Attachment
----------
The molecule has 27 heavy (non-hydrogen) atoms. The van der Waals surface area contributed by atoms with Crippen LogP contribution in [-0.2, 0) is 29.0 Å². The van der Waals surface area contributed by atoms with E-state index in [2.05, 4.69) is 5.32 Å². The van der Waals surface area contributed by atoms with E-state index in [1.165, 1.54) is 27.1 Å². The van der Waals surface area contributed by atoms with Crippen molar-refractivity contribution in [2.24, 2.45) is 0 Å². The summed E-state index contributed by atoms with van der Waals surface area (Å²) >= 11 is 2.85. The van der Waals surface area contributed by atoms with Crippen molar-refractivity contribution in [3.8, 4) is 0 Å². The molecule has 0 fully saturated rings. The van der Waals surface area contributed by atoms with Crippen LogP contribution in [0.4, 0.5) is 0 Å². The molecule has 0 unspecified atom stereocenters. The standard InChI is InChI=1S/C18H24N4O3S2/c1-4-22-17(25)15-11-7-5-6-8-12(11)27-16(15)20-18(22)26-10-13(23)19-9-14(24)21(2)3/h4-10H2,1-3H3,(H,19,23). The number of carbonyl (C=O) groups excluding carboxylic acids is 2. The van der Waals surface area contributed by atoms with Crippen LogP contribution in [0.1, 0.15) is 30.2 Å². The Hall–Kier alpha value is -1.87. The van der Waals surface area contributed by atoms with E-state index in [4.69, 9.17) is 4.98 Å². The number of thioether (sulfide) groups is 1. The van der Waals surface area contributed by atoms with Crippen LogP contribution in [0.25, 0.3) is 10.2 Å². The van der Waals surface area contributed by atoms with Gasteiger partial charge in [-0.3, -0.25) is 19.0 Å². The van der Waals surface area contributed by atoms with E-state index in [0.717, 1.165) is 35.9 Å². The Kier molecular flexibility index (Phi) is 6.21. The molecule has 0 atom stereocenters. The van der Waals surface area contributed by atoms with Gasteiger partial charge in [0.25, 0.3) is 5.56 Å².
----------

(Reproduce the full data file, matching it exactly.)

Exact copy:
The molecule has 27 heavy (non-hydrogen) atoms. The van der Waals surface area contributed by atoms with Crippen LogP contribution in [-0.2, 0) is 29.0 Å². The van der Waals surface area contributed by atoms with E-state index in [2.05, 4.69) is 5.32 Å². The van der Waals surface area contributed by atoms with E-state index in [1.165, 1.54) is 27.1 Å². The van der Waals surface area contributed by atoms with Crippen molar-refractivity contribution in [2.24, 2.45) is 0 Å². The summed E-state index contributed by atoms with van der Waals surface area (Å²) >= 11 is 2.85. The van der Waals surface area contributed by atoms with Crippen molar-refractivity contribution in [3.8, 4) is 0 Å². The molecule has 0 fully saturated rings. The van der Waals surface area contributed by atoms with Crippen LogP contribution in [0.4, 0.5) is 0 Å². The molecule has 0 unspecified atom stereocenters. The standard InChI is InChI=1S/C18H24N4O3S2/c1-4-22-17(25)15-11-7-5-6-8-12(11)27-16(15)20-18(22)26-10-13(23)19-9-14(24)21(2)3/h4-10H2,1-3H3,(H,19,23). The number of carbonyl (C=O) groups excluding carboxylic acids is 2. The van der Waals surface area contributed by atoms with Crippen LogP contribution in [0.1, 0.15) is 30.2 Å². The Hall–Kier alpha value is -1.87. The van der Waals surface area contributed by atoms with E-state index in [4.69, 9.17) is 4.98 Å². The number of thioether (sulfide) groups is 1. The van der Waals surface area contributed by atoms with Crippen LogP contribution in [0.25, 0.3) is 10.2 Å². The van der Waals surface area contributed by atoms with Gasteiger partial charge in [-0.3, -0.25) is 19.0 Å². The van der Waals surface area contributed by atoms with E-state index in [0.717, 1.165) is 35.9 Å². The Kier molecular flexibility index (Phi) is 6.21. The molecule has 0 atom stereocenters. The van der Waals surface area contributed by atoms with Gasteiger partial charge in [0.25, 0.3) is 5.56 Å².